Derry to pursue pilot sanitation project Platt properties are final FEMA flood mitigation projects

Members of the public, town officials and the Londonderry Select Board. All photos by Bruce Frauman.

By Bruce Frauman
©2018 Telegraph Publishing LLC

The Londonderry Select Board on Monday night approved a proposal from Planning Commission chair Sharon Crossman to write a letter of interest to the Rich Earth Institute and the Windham Regional Commission to be chosen for a Village Sanitation Pilot Project.

The Select Board has been considering participating in such a project for the past two months.

If chosen, landowners will be asked to voluntarily participate in a survey about their septic and water supply systems. If further funding is available, solutions that would separate urine from the wastewater stream could be offered. One town in the Windham region will be selected for the initial study. Board chair Jim Ameden said he did not want a vote on the actual wording of the letter because two board members were absent.

Kevin Beattie speaks to the flood mitigation process and the Platt properties.

Three flood mitigations projects remain

Town Administrator Robert Nied said there are three flood mitigation projects still active from Tropical Storm Irene in 2011 and all are for buildings owned by Tom Platt, who with his wife Judy own the Garden Market restaurant and cafe complex on Route 100/Main Street. Two involve flood walls and membranes and the third would elevate the former Post Office.

Nied said all have been approved by FEMA and all  require Londonderry to process the application, disperse the funds and oversee the projects. FEMA pays 75 percent of the project cost and the property owner pays 25 percent.

Nied said the total construction costs for the three projects is almost $500,000.

Nied and board member George Mora met with representatives from the Windham Regional Commission and the state to get an update on the status of the projects. And both expressed concern that the town could be hit with expenses if the property owner is unable to pay his portion. It was suggested the town come to a memorandum of understanding with Platt that his 25 percent would be placed in escrow.

Board member George Mora, left, and Town Administrator Robert Nied.

Nied said the next step is to negotiate with Platt to see if this was possible. After that, Nied would like to hire a project manager to oversee the projects, paid through the grant.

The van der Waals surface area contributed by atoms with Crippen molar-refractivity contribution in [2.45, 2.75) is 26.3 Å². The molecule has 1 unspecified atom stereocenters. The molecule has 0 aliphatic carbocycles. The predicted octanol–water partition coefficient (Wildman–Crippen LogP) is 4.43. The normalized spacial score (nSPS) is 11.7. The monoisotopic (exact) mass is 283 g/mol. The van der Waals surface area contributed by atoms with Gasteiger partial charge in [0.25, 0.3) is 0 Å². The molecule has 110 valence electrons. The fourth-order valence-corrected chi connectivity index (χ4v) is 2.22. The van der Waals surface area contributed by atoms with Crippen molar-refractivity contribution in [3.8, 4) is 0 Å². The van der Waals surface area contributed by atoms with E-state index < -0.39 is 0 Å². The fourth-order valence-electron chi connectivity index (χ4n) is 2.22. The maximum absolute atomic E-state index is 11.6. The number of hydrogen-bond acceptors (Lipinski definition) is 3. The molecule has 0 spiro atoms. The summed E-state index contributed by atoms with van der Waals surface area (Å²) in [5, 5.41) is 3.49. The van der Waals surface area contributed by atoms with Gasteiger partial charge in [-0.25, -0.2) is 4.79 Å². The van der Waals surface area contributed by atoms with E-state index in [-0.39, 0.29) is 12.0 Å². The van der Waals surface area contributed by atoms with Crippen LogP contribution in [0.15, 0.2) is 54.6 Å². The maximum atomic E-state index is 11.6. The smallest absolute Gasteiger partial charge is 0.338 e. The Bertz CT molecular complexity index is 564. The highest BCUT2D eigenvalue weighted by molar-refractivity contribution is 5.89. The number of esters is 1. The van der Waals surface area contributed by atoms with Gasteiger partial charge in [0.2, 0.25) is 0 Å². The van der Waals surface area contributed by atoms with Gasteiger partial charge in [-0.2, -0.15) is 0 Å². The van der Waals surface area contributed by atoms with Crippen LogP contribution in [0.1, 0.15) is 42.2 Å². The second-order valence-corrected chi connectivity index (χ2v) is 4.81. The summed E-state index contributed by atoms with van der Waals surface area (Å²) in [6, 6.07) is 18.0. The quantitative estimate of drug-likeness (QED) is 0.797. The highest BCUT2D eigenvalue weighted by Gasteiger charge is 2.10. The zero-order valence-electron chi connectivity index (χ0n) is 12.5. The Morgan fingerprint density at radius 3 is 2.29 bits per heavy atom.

Ameden said the original agreement with Platt was that “not one dime” of taxpayer money would be spent on the projects. Former town administrator Kevin Beattie said the original grant had a very detailed budget and specified conditions for reimbursement.

Crossman said the most simple project, that of elevating the former Post Office, is still very complex and requires some engineering work. Nied said it has not received approval from the Development Review Board because an engineer is waiting for money for his certification efforts and Platt says the town should pay. Nied said this may be the only way for the project to continue. Ameden asked that no money be spent until the town can be assured of reimbursement. Nied said as negotiations develop, he will come back to the Select Board at every step so they can evaluate any risks together.

In other action

  • The board donated two vehicles abandoned at the Frog’s Leap Inn property to the Londonderry Rescue Squad.  Beattie said the technical unit uses two or three cars a year for training. The vehicles are currently parked at the Transfer Station.
  • Traffic Safety Committee chair Dick Dale was granted permission to publicize an email address,, to which residents can comment on the condition, speed and signage of the roads they live on or frequently drive.
  • Kelly Capen told the board that two years ago an incorrect 911 address nearly killed her son, who was in a diabetic shock. The rescue squad passed her house three times before finding it through another method than the 911 address. Her address has since been corrected.  Mora asked if there is a mechanism for a resident to verify their 911 address. Treasurer Tina Labeau said there is a 911 map in the office that residents can compare to their posted street address.
  • Jim Twitchell was appointed to be the town’s 911 Coordinator and Fire Warden until Town Meeting 2019.
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